It is far from clear that an existing lease allows the Landlord to recover the costs of buying the allowances. Lets assume that it does, or the Landlord decides that it will try to do so. There are a host of issues around the timing of payments and rebates and hence the amount the Landlord should or can recover. Each April a participant purchases the allowances it thinks it will require until the following March; if there is an under estimation additional allowances will have to be purchased on a secondary market. What happens, though, if a Landlord accurately predicts the annual consumption and so buys the right number of allowances but then mid-way through the year buys another property? That new property is now caught by, and falls within, the scheme, so the Landlord will need to buy additional allowances. Who pays for them? What if the Landlord's portfolio is mixed and it has some very modern and energy efficient buildings but also some old stock which is far less energy efficient? How are the (net) costs of buying allowances shared between the Tenants of these different buildings?

Cost of capital improvement works

Will Landlords be able to recover all the capital costs of implementing energy enhancement works? Especially early on, when allowances are £12 per tonne, such costs could well exceed the maximum rebates that the Landlord could recover under the scheme. Here again the wording of the lease and case law will determine whether or not this is possible. You may well get different answers depending on the length left on a Tenant's lease. There might be some quick, cheap one-off steps to improve efficiency, but some improvements will be very expensive.

Covenants

It's not just cost recovery that Landlords and Tenants need to consider. A number of covenants need to be considered.

There are the services the Landlord provides: Landlords may decide to reduce the energy consumption they directly consume, particularly where there are substantial common parts. What if a Landlord wants to reduce the hours it runs the air conditioning? Some Tenants may have negotiated express provisions in their leases requiring the Landlord to provide this during designated core hours, so the Landlord cannot unilaterally decide that because of the scheme, it can reduce the hours.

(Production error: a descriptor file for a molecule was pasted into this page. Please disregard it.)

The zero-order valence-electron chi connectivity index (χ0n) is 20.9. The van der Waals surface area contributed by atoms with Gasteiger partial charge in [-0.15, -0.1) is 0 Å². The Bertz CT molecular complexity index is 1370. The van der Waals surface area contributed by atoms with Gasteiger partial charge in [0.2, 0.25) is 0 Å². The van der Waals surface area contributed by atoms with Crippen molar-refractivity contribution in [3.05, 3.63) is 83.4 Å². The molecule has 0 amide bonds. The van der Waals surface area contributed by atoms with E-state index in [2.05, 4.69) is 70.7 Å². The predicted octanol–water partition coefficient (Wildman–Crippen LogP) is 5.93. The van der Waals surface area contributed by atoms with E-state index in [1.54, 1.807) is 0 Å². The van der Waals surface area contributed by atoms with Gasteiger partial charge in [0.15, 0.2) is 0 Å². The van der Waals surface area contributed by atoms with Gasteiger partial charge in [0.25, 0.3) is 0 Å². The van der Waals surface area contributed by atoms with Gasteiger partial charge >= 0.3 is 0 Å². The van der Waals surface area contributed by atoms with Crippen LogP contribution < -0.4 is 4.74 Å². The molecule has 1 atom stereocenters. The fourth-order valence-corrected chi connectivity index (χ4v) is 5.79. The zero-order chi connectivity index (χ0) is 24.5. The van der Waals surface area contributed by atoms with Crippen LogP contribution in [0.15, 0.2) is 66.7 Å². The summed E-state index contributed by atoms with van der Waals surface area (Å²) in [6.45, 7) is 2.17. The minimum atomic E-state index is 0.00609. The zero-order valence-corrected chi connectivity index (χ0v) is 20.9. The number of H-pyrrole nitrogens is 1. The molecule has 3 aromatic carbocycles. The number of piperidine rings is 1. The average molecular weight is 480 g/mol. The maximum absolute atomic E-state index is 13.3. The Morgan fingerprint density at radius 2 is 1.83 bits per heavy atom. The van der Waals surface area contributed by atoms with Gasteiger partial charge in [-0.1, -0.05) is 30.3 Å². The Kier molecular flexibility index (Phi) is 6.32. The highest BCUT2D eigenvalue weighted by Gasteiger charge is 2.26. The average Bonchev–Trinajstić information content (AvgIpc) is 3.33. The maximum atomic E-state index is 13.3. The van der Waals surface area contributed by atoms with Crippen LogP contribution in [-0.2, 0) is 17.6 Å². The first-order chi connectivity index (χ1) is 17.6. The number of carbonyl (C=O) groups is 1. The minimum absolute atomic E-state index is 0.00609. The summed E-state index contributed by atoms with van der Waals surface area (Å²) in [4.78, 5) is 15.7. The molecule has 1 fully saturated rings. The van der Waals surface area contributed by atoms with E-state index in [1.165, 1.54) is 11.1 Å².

Landlords will also look at Tenants' electricity consumption because, as mentioned before, if the Tenant reimburses the Landlord for the electricity the Tenant uses, that electricity counts towards the Landlord's aggregate consumption. The Government states that it believes Landlords can influence their Tenant's energy consumption. Agreeing to switch off the lights in the storeroom at the end of the day is unlikely to be controversial, and might be covered by a memorandum of understanding. But retail Tenants know full well the value to their business of keeping their shops well lit and having an open door, even though such actions increase the energy costs.

How does the Scheme affect Alienation and User?

What if a Tenant who is an undertaker wants to assign to a TV shop? The shop's electricity consumption is going to dramatically increase. Could a Landlord refuse consent to such an assignment? Current leases do not envisage the Landlord having an express right to do so, so the Landlord would have to argue that the increased energy consumption is a reasonable ground for withholding consent. What if a Landlord decided to expressly deal with such a point when negotiating a new lease by inserting a provision prohibiting the Tenant from assigning to someone who would use more energy than the original Tenant? Even if the Tenant accepts this, would this not have an adverse effect when it comes to rent review?